Coriolis effect

In a rotating frame of reference (for example, on the surface of the Earth), it seems to the observer that the bodies are moving along a curved trajectory. Sometimes this effect is explained by the action of some fictitious force – the Coriolis force.

Imagine that someone, while at the North Pole, throws a ball to someone at the equator. While the ball was flying, the Earth turned a little on its axis, and the catcher managed to shift to the east. If the thrower, aiming the ball, did not take into account this movement of the Earth, the ball fell to the west (or to the left) of the catcher. From the point of view of a person at the equator, it turns out that the ball flew more to the left than it should, from the very beginning – as soon as the thrower released it – and until it landed.

According to the laws of Newtonian mechanics, in order for a body moving rectilinearly to deviate from the initially specified trajectory, some external force must act on it. This means that the one who catches at the equator must conclude that the thrown ball has deviated from the rectilinear trajectory under the influence of some force. If we could look at a flying ball from space, we would see that in fact no force was acting on the ball. The deviation of the trajectory was caused by the fact that the Earth had time to turn under the ball while it was flying in a straight line. Thus, whether some force acts in a similar situation or not, it entirely depends on frame of referencein which the observer is.

And such a phenomenon inevitably occurs when there is some kind of rotating coordinate system – for example, the Earth. To describe this phenomenon, physicists often use the expression bogus force, bearing in mind that the force is “really” absent, it just seems to an observer in a rotating frame of reference that it acts (another example of a fictitious force is centrifugal force). And there are no contradictions here, since both observers are unanimous about the real trajectory of the ball and the equations that describe it. They differ only in the terms they use to describe this movement.

The fictitious force that acts in the above example is called Coriolis force – in honor of the French physicist Gaspard Coriolis, who first described this effect. Interestingly, it is the Coriolis force that determines the direction of rotation of cyclone vortices, which we observe in images obtained from meteorological satellites. Initially, air masses begin to rush in a straight line from areas of high atmospheric pressure to areas of low atmospheric pressure, but the Coriolis force causes them to spiral in a spiral. (You might as well argue that the air currents continue to move in a straight line, but as the Earth rotates beneath them, it seems to us on the surface of the planet that they are moving in a spiral.) Let’s go back to the example of throwing a ball from the pole to the equator. It is easy to understand that in the Northern and Southern Hemispheres, the Coriolis force acts on a moving body in directly opposite directions. That is why in the Northern Hemisphere, cyclone eddies seem to be swirling counterclockwise, and in the Southern Hemisphere – clockwise.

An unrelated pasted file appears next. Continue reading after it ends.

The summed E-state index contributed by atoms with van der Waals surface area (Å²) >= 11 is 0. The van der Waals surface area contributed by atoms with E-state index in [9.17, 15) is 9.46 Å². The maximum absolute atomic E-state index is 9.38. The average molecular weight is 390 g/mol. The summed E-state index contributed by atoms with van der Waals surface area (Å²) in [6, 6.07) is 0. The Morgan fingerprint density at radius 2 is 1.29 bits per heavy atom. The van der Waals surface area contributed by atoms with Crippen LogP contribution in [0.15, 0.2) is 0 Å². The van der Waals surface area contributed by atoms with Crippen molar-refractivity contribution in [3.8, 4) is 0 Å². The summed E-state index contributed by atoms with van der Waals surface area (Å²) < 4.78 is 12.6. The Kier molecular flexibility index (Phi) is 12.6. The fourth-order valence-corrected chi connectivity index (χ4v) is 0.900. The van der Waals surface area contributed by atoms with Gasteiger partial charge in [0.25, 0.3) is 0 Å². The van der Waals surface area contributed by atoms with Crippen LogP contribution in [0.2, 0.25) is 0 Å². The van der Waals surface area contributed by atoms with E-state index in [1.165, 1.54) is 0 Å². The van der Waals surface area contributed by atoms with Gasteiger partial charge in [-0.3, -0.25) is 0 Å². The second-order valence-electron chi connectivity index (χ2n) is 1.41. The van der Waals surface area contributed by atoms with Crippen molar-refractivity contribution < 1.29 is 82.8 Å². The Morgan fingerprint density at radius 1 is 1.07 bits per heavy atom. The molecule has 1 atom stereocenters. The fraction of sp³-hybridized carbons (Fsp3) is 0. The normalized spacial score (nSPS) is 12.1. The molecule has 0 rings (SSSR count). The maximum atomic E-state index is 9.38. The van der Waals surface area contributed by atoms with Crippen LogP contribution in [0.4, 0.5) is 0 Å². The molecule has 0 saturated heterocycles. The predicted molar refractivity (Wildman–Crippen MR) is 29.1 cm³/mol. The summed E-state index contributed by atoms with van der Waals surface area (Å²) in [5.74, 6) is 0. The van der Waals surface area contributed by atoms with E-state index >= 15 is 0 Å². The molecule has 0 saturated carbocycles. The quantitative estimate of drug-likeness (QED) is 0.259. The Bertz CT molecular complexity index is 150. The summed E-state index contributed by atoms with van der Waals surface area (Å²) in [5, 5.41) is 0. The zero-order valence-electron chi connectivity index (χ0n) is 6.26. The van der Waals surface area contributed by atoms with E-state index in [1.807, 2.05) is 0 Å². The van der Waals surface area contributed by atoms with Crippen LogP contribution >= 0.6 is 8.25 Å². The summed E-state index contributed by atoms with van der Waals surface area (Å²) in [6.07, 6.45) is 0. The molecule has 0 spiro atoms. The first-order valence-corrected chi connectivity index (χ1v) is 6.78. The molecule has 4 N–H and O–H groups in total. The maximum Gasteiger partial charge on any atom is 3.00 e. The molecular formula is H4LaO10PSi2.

Hence comes the popular belief that the water in the sewer openings of bathtubs and sinks in the two hemispheres rotates in opposite directions, allegedly due to the Coriolis effect. (I remember when I was a student myself, the whole group, including one Argentine, spent more than one hour in the men’s closet of the Faculty of Physics at Stanford University, watching the streams of water in the sink, hoping to confirm or disprove this hypothesis.) In fact, Although it is true that the Coriolis force acts in the opposite direction in the two hemispheres, the direction of the swirling of the water in the drain funnel is only partly determined by this effect. The fact is that water flows for a long time through water pipes, while currents are formed in the water flow, which, although they are difficult to see with the naked eye, continue to swirl the water stream even when it pours into the sink. In addition, similar currents can be created when water flows into the drain hole. They determine the direction of movement of water in the funnel, since the Coriolis forces are much weaker than these currents. In ordinary life, the direction of swirling water in the drain funnel in the northern and southern hemispheres depends more on the configuration of the sewer system than on the action of natural forces.

However, nevertheless, a group of experimenters was found who had the patience to repeat this experiment in “clean” conditions. They took a perfectly symmetrical spherical sink, removed the sewer pipes, allowing water to pass through the drain hole freely, equipped the drain hole with an automatic shutter that opened only after any residual currents in the water had calmed down – and they saw the Coriolis effect in action! Several times they even managed to see how the water, first under a weak external influence, twisted in one direction, and then the Coriolis forces took over, and the direction of the spiral changed to the opposite!

Gustave Gaspard CORIOLIS
Gustave Gaspard CORIOLIS
Gaspard Gustave de Coriolis, 1792-1843

French physicist and engineer. Born in Paris. He graduated from the prestigious Polytechnic School, which he eventually headed as director. (He equipped the audience with “water coolers” – prototypes of air conditioners – which still work, and the students call them “Corioli”.) The main scientific interest of the scientist lay in the development of moving parts of various mechanisms. In particular, Coriolis is one of the inventors of bearings. However, his interests were not of a purely applied nature: being engaged, in general, in practical mechanics, he gave modern definitions of work and kinetic energy.

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